From Graver:

The National Cancer Institute’s page for Cannabis and Cannabinoids now lists several preclinical trials and studies in which the compounds have shown beneficial medical applications. While these merits come as no surprise for many, the real shocker here is Marijuana still being listed as a Schedule I substance in the eyes of the DEA.

The National Cancer Institute (NCI) is the United State’s primary agency in which cancer research and training is conducted. They are part of a larger umbrella of governmental agencies that comprise the Department of Health and Human Services (HHS). The NCI is largely responsible for the running the National Cancer Program, providing cancer-related information to the public, as well as developing programs and recommendations for the diagnosis, prevention, and treatment of cancer.

Now listed on the the NCI’s Cannabis and Cannabinoids page, which is assumed to be the United State’s official position regarding Marijuana’s potential application in treating cancer, are the following facts:

  • Studies in mice and rats have shown that cannabinoids may inhibit tumor growth by causing cell death, blocking cell growth, and blocking the development of blood vessels needed by tumors to grow. Laboratory and animal studies have shown that cannabinoids may be able to kill cancer cells while protecting normal cells.
  • A study in mice showed that cannabinoids may protect against inflammation of the colon and may have potential in reducing the risk of colon cancer, and possibly in its treatment.
  • A laboratory study of delta-9-THC in hepatocellular carcinoma (liver cancer) cells showed that it damaged or killed the cancer cells. The same study of delta-9-THC in mouse models of liver cancer showed that it had antitumor effects. Delta-9-THC has been shown to cause these effects by acting on molecules that may also be found in non-small cell lung cancer cells and breast cancer cells.
  • A laboratory study of cannabidiol (CBD) in estrogen receptor positive and estrogen receptor negative breast cancer cells showed that it caused cancer cell death while having little effect on normal breast cells. Studies in mouse models of metastatic breast cancer showed that cannabinoids may lessen the growth, number, and spread of tumors.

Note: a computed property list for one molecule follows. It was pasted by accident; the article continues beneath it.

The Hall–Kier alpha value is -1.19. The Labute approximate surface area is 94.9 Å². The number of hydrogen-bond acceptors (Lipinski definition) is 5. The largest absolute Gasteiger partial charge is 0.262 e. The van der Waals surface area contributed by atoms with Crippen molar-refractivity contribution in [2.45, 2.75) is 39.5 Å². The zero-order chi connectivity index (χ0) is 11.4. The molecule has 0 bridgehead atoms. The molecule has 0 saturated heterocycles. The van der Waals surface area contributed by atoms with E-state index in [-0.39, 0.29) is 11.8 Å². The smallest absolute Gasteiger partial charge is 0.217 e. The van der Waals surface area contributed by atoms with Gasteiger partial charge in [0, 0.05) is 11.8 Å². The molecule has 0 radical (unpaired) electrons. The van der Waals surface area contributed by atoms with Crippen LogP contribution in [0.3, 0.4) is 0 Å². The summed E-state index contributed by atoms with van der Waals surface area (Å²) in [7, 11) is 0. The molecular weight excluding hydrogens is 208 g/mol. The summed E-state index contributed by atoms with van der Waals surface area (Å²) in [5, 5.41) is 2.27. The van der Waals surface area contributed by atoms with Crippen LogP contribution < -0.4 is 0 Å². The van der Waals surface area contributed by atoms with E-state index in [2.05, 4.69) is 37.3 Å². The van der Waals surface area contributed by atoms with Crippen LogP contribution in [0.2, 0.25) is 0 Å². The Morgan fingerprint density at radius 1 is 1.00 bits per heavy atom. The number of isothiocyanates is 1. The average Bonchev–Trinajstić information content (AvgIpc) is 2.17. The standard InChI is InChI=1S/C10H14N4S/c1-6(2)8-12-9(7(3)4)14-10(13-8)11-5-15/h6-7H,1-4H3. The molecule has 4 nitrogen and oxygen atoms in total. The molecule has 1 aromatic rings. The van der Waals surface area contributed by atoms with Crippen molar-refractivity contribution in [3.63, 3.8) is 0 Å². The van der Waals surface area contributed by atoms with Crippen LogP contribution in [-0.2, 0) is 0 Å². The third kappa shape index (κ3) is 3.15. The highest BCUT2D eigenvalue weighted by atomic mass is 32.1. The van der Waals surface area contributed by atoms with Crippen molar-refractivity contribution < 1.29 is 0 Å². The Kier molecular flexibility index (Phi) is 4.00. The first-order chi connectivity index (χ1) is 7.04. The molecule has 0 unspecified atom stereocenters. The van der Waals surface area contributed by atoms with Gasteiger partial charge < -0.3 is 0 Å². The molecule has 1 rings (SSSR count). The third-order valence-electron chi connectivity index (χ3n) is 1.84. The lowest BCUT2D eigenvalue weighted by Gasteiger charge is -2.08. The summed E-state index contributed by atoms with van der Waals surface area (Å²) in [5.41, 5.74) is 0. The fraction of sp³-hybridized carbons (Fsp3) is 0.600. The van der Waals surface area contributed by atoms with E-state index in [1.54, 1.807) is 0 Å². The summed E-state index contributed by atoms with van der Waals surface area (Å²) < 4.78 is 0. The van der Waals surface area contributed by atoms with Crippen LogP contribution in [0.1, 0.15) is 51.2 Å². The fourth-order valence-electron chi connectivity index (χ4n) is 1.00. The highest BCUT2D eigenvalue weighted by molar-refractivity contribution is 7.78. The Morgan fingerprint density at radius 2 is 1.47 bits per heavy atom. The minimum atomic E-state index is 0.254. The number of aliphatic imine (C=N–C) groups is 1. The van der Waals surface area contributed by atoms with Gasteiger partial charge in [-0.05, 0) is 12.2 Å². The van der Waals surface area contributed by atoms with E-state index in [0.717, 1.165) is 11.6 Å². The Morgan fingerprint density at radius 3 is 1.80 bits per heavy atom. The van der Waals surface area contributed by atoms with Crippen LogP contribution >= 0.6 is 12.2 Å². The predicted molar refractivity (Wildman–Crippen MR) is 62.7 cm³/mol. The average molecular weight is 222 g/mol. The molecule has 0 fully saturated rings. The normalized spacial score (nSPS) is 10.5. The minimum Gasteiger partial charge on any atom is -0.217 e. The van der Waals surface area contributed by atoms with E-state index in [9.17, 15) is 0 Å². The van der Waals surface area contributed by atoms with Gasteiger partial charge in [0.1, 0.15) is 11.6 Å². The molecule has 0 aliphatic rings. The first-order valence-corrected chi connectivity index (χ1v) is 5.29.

• A laboratory study of cannabidiol (CBD) in human glioma cells showed that when given along with chemotherapy, CBD may make chemotherapy more effective and increase cancer cell death without harming normal cells. Studies in mouse models of cancer showed that CBD together with delta-9-THC may make chemotherapy such as temozolomide more effective.

The page also discusses several other potential medical applications for Cannabis and Cannabinoids such as pain relief, appetite stimulation, as well as it being an effective treatment for nausea, anxiety, and depression.

The page concludes by stating the FDA has not approved Cannabis or any Cannabinoids for the treatment of cancer, but that two Cannabinoids (dronabinal and nabilone) are currently approved for the treatment of chemotherapy-related nausea and vomiting.

The NCI’s page on Cannabinoids and Cannabis as a treatment for cancer gives the impression that the currently schedule I substance, Marijuana, holds tremendous potential for medical applications.

“Cannabinoids may be able to kill cancer cells while protecting normal cells”

The DEA, however, still seems to object to such promising applications as the official stance of that department is that Marijuana is dangerous; “with no currently accepted medical use and a high potential for abuse. Schedule I drugs are the most dangerous drugs of all the drug schedules with potentially severe psychological or physical dependency.”